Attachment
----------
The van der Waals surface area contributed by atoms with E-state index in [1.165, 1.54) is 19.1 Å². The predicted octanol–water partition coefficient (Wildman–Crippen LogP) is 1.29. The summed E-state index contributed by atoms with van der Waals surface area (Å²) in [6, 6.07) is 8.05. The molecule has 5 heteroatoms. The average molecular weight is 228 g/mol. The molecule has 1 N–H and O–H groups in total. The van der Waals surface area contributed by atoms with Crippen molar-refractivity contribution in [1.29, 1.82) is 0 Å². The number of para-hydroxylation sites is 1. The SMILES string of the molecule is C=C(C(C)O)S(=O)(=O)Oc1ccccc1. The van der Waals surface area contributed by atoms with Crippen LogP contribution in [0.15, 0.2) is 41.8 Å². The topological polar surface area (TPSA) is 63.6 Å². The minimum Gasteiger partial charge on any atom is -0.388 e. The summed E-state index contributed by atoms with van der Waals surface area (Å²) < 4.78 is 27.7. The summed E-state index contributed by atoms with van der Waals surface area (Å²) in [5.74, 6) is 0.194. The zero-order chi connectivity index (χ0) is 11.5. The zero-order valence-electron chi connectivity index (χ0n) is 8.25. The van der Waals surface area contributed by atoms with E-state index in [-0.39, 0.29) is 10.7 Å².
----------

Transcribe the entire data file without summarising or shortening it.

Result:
The van der Waals surface area contributed by atoms with E-state index in [1.165, 1.54) is 19.1 Å². The predicted octanol–water partition coefficient (Wildman–Crippen LogP) is 1.29. The summed E-state index contributed by atoms with van der Waals surface area (Å²) in [6, 6.07) is 8.05. The molecule has 5 heteroatoms. The average molecular weight is 228 g/mol. The molecule has 1 N–H and O–H groups in total. The van der Waals surface area contributed by atoms with Crippen molar-refractivity contribution in [1.29, 1.82) is 0 Å². The number of para-hydroxylation sites is 1. The SMILES string of the molecule is C=C(C(C)O)S(=O)(=O)Oc1ccccc1. The van der Waals surface area contributed by atoms with Crippen LogP contribution in [0.15, 0.2) is 41.8 Å². The topological polar surface area (TPSA) is 63.6 Å². The minimum Gasteiger partial charge on any atom is -0.388 e. The summed E-state index contributed by atoms with van der Waals surface area (Å²) < 4.78 is 27.7. The summed E-state index contributed by atoms with van der Waals surface area (Å²) in [5.74, 6) is 0.194. The zero-order chi connectivity index (χ0) is 11.5. The zero-order valence-electron chi connectivity index (χ0n) is 8.25. The van der Waals surface area contributed by atoms with E-state index in [-0.39, 0.29) is 10.7 Å².